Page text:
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Vitamin-Related Source of False Child Abuse Charges

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Vitamin D benfits and sourcesby Allie Parker, Medical Kidnap

Child Abuse Pediatricians (CAPs) use several types of “injuries” to claim child abuse, thrusting innocent families into months, even yearlong battles, with the courts and Child Protection Services (CPS) to get their children back, if they get them back at all.

Most of these “injuries” have explanations that are never looked into or investigated by CAPs. A few of these explanations include:

  • Birth Trauma
  • Short Falls
  • Congenital Diseases
  • Metabolic Diseases
  • Rickets

A study published in Pediatrics, August 2003, provided the history of rickets in the US and concluded with how rickets was all but eradicated by the 1930’s:

“The bridging of the knowledge that photosynthesized vitamin D and vitamin D in cod-liver oil were similar was responsible for the eventual conquest of rickets. By the 1930s, the use of cod-liver oil in the treatment and prevention of rickets became common place. The eventual public health prevention initiative of fortification of milk with vitamin D led to eradication of rickets in the United States.”

In April 2005, JAMA Pediatrics published a study “Reemerging Nutritional Rickets.”The study concluded:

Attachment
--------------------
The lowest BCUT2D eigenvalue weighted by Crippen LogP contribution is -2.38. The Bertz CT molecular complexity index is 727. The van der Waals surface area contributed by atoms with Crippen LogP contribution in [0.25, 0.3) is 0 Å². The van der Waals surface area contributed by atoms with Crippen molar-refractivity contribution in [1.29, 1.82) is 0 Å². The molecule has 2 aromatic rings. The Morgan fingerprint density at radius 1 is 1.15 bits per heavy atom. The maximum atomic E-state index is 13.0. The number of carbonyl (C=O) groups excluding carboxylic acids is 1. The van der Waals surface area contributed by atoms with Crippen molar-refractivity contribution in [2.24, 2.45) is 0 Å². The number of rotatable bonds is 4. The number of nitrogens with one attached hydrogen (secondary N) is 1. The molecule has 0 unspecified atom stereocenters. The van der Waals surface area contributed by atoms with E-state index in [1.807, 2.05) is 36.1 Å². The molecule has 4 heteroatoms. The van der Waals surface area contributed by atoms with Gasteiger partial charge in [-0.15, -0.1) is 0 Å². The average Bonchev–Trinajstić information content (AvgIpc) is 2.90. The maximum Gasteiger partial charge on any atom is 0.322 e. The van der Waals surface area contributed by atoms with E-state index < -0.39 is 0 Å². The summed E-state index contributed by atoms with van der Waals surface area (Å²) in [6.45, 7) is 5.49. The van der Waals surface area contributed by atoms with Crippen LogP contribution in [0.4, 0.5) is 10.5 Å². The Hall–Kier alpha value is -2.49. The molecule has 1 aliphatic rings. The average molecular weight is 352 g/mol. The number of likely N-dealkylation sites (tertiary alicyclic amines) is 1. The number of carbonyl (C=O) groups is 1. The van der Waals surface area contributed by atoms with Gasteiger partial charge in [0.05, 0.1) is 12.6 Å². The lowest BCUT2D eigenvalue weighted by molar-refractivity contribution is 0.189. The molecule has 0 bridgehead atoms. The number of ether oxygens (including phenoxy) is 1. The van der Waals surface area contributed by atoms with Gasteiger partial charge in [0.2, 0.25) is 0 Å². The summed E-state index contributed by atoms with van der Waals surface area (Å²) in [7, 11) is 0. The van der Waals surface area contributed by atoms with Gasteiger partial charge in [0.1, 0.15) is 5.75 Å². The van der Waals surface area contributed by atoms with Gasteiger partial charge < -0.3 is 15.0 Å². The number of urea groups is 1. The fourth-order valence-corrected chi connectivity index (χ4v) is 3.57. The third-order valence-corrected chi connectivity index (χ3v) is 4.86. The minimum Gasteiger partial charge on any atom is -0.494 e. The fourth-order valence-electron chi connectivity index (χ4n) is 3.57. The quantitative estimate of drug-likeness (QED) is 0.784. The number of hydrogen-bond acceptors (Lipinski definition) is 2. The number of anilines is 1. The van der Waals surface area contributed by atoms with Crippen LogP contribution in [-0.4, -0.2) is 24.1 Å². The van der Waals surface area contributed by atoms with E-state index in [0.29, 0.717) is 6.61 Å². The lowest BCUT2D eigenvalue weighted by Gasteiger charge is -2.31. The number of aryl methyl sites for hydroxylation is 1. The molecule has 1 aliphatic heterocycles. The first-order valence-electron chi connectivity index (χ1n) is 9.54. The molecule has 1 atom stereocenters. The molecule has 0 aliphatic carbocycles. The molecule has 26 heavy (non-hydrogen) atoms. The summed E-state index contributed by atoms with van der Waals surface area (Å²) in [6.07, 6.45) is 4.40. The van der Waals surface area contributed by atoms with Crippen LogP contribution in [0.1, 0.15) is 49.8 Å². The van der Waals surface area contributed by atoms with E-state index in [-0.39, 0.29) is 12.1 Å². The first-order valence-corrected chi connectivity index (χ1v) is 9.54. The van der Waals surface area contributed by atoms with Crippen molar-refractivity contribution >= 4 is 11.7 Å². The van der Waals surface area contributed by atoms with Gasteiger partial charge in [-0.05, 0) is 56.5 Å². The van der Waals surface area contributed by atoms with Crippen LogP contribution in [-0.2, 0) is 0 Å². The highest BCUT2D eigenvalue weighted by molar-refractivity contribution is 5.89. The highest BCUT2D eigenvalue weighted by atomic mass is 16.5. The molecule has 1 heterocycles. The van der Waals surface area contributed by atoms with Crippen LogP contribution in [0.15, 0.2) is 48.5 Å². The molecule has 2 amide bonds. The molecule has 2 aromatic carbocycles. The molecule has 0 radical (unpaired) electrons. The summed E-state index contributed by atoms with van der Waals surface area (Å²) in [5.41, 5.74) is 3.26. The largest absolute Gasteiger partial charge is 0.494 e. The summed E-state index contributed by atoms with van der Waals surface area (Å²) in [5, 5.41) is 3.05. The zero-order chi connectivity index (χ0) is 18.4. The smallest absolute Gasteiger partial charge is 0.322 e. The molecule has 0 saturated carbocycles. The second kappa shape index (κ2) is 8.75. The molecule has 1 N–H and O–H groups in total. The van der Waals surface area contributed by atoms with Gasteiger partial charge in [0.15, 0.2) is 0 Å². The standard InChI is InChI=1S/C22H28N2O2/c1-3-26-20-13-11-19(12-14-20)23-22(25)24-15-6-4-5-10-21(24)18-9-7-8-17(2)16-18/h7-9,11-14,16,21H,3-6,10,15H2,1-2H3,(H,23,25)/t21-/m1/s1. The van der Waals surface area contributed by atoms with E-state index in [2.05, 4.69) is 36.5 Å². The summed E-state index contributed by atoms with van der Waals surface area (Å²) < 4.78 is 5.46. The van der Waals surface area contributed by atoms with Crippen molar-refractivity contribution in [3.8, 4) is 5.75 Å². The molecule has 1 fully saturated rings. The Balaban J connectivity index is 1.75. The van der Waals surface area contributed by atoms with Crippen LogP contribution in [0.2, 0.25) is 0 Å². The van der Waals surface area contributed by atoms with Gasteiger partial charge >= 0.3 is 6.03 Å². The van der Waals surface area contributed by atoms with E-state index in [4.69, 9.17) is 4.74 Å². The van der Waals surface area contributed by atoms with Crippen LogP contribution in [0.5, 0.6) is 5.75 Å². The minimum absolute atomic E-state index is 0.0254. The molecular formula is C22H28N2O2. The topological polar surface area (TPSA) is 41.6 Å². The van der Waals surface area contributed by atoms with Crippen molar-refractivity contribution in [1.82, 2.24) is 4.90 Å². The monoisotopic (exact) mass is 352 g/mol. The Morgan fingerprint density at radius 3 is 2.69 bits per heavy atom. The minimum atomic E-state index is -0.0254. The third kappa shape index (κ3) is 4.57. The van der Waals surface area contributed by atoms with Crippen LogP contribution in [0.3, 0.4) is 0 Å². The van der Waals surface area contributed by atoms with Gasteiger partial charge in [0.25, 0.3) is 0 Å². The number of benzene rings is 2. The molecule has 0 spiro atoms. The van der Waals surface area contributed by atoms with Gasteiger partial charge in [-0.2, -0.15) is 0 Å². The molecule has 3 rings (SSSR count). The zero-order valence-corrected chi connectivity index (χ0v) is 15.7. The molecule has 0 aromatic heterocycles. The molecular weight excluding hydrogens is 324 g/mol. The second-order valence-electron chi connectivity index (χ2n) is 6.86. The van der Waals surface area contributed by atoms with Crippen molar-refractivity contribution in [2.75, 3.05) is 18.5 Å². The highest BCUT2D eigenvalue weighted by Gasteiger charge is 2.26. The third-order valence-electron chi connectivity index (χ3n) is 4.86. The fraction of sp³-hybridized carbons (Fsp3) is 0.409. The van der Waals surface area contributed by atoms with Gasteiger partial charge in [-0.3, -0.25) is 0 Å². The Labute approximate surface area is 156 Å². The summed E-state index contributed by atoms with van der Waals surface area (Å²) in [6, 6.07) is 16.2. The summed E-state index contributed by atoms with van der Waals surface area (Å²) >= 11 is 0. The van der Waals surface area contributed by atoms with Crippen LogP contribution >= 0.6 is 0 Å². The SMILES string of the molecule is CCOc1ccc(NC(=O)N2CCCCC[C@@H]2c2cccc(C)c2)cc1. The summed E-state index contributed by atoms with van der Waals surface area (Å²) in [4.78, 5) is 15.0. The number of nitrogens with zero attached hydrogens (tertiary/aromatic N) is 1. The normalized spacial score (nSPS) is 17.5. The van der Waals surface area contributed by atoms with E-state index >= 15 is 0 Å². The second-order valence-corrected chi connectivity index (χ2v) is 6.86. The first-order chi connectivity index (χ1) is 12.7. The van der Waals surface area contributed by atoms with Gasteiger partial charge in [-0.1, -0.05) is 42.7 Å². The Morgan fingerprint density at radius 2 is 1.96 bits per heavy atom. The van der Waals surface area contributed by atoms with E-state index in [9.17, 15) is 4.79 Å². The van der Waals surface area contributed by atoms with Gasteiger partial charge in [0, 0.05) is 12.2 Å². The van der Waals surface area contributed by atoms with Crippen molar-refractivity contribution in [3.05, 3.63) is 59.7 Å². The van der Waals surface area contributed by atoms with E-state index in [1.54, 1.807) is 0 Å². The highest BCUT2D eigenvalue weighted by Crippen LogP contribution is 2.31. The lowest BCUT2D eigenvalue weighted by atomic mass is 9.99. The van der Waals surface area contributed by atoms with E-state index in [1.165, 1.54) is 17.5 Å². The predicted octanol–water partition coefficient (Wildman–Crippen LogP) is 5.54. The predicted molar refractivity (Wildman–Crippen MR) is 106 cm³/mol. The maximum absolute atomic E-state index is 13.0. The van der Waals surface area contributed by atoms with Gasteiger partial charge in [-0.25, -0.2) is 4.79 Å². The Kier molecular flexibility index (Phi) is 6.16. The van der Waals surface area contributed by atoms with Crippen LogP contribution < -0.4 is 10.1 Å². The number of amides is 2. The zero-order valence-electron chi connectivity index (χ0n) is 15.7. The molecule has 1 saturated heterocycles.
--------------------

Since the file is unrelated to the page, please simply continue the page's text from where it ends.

“Clinical rickets was evident in 59 (91%) of the 65 patients at study entry and most of them were breastfed (48 of 65; 74%).”

The American Academy of Pediatrics doubled their recommended daily intake of vitamin D for infants exclusively breastfed, or who consume less than 1 liter per day of formula, from 200 ius/day to 400ius/day.

According to an article published in Pediatrics, April 2010, even with this increase, only 5% to 13% of infants who consumed breast milk and no formula met both the 2003 and 2008 recommendations. Other results include:

“Among mixed-fed infants, 28% to 35% met the 2003 recommendation, but only 9% to 14% would have met the 2008 recommendation. Among those who consumed formula but no breast milk, 81% to 98% met the 2003 recommendation, but only 20% to 37% would have met the 2008 recommendation.”

The conclusion:

“Our findings suggest that most US infants are not consuming adequate amounts of vitamin D according to the 2008 AAP recommendation. Pediatricians and health care providers should encourage parents of infants who are either breastfed or consuming <1 L/day of infant formula to give their infants an oral vitamin D supplement.”

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